According to this report, the risk of distractions from the use of electronic gadgets is so great that many hospitals have begun to limit their use altogether. Medical schools have also begun teaching students to focus on caring for patients, instead of relying on devices. However, the fact is that more and more medical students now are armed with devices that equip them with information that can increase patient safety. These measures have come after a number of incidents reported from around the country in which doctors, nurses, technicians and other personnel were found to be distracted using their devices for personal uses.
In one incident, a nurse was found researching airline fares during a spinal surgery procedure. Doctors have also been found using their cell phones to have personal conversations while performing procedures. Needless to say, none of this enhances patient safety, and actually increases the risks of medical errors. The Institute of Medicine in its path breaking report To Err Is Human in 1999, found that more than 90,000 patients die every year as a result of medical errors. Hospitals have been investing in reducing medical errors, and unfortunately, electronic gadgets seem to increase those risks.
It's not only doctors and nurses who are distracted by the use of gadgets like smart phones. One study found that close to half of all medical technicians in charge of bypass machines texted during procedures, while more than half of them talked on the cell phone during procedures. Cardiac procedures are incredibly complex and sophisticated procedures that need all personnel in the room to be focused 100%. Atlanta medical malpractice lawyers are therefore very concerned about the growing influence of cell phones, iPads, computers and other devices on concentration and attention in hospitals.Continue Reading Posted By Robert Katz In Medical Malpractice | 0 Comments Permalink
While other states around the country have ushered in an era of transparency in hospital safety information, making important safety records easily available to the public, the state of Georgia has lagged behind. The state has strict restrictions on public accessibility to information on aspects of patient safety that include patient suicides, sexual assaults that occur in a hospital and surgical errors. There is very limited access to such information.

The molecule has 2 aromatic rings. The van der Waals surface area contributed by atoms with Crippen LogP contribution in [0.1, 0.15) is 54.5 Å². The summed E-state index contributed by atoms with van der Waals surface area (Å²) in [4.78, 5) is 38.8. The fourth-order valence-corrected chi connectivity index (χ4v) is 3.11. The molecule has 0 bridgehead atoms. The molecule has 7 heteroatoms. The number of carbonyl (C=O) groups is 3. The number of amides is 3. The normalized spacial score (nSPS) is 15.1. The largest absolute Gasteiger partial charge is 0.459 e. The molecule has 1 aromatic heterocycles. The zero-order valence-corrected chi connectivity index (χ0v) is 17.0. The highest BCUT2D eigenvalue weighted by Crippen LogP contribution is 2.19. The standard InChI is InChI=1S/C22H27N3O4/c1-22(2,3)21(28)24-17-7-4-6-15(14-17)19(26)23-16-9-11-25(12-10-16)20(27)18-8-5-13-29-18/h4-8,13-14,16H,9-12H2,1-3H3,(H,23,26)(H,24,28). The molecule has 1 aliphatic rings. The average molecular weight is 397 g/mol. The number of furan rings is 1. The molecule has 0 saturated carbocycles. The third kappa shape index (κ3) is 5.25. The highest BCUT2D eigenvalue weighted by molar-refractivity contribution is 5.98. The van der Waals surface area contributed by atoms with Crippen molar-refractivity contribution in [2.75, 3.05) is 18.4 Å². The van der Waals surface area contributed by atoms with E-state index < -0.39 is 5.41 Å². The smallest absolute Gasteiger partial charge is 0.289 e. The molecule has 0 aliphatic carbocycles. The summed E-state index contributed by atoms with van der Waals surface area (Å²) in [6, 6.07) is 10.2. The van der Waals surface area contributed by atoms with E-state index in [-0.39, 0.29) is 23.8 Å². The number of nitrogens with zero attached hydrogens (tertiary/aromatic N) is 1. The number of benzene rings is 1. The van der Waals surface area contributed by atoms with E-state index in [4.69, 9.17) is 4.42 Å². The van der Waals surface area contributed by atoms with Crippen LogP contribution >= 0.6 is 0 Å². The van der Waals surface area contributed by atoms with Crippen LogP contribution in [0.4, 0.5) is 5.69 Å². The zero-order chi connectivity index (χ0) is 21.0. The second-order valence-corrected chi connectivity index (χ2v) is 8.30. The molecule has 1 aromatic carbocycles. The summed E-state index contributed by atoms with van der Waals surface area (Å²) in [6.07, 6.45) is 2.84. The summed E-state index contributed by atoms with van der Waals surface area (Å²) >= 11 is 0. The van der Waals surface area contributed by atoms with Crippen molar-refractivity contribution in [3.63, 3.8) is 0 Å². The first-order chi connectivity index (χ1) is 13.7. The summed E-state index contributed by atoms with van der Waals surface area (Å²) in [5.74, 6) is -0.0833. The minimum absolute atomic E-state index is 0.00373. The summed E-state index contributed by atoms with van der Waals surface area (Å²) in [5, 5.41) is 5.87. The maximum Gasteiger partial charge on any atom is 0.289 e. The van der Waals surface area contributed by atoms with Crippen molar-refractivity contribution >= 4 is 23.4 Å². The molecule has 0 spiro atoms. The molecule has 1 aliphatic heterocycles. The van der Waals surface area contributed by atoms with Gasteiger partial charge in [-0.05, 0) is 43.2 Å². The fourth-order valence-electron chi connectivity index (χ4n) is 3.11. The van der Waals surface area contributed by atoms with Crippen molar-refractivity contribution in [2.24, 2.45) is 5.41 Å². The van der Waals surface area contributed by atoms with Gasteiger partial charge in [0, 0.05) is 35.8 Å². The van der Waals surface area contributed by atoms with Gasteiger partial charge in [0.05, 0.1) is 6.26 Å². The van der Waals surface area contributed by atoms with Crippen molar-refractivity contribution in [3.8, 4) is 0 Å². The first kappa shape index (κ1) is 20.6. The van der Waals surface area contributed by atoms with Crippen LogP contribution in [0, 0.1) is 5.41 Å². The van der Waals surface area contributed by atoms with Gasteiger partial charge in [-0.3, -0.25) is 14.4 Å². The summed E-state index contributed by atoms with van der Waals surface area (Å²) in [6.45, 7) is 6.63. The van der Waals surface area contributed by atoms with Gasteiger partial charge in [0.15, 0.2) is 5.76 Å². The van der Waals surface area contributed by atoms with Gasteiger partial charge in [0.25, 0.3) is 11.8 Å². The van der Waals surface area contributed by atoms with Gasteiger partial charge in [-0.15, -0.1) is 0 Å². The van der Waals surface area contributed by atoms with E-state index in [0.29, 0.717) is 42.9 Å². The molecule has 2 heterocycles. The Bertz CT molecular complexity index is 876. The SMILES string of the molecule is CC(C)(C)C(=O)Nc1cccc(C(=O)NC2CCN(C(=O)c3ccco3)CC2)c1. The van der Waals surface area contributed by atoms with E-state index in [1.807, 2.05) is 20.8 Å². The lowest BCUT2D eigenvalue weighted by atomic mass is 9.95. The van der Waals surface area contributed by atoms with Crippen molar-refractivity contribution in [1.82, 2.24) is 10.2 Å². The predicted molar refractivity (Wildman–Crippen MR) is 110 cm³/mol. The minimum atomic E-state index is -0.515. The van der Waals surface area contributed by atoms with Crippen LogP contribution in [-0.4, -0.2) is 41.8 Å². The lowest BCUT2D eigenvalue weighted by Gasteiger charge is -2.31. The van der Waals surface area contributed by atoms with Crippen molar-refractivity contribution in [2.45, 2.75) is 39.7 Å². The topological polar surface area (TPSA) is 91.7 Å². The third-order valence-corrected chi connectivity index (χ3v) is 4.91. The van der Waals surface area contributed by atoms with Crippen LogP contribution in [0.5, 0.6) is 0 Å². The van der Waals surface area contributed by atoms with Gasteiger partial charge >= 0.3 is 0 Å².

The Atlanta Journal-Constitution is using the case of twenty-seven-year-old Matthew Reese to illustrate the point that Georgia's hospitals need to be more forthcoming about offering information to the public. Reese died in September this year, committing suicide by hanging himself from a hospital bed sheet. He was a transsexual, and had been admitted to the SummitRidge Hospital in Lawrenceville. Friends say that he had been talking about taking his own life. Georgia State officials are expected to investigate whether mistakes made by SummitRidge Hospital contributed to Reese's death.
However, Atlanta medical malpractice lawyers and patient safety groups will not be able to access the results of the inquiry or its conclusions. The atmosphere of secrecy that surrounds hospitals in Georgia is in marked contrast to that around the country.
Hospitals elsewhere have become more open, allowing access to safety information. However, Georgia does not allow public review of reports submitted by a hospital following any safety incidents. Georgia public health authorities do not provide information when they investigate a facility after violations have been reported. Details about wrongdoing by a facility, as well as details of investigations that Georgia health authorities conduct, are not available to the public.Continue Reading Posted By Robert Katz In Medical Malpractice | 0 Comments Permalink
Researchers at Georgia Health Sciences University are conducting the country's first-ever tests on the use of stem cells to treat cerebral palsy. The researchers will be using stem cells from newborns’ cord blood to treat this condition.
Cerebral palsy is a condition that usually arises when an infant has been deprived of oxygen before or immediately after delivery. Atlanta medical malpractice lawyers often find that this condition is the result of wrong medical decisions during delivery. For instance, when a doctor postpones the decision to conduct a Cesarean section to deliver the baby, the baby may be stuck in the birth canal, cutting off vital oxygen supply to the brain. This oxygen deprivation often leads to a condition called cerebral palsy, in which there is a disrupted development in the motor, movement and other abilities of the child. Given the serious nature of this condition, medical malpractice cases seeking to recover for this type of personal injury involve a substantial commitment to litigation by the attorneys and clients.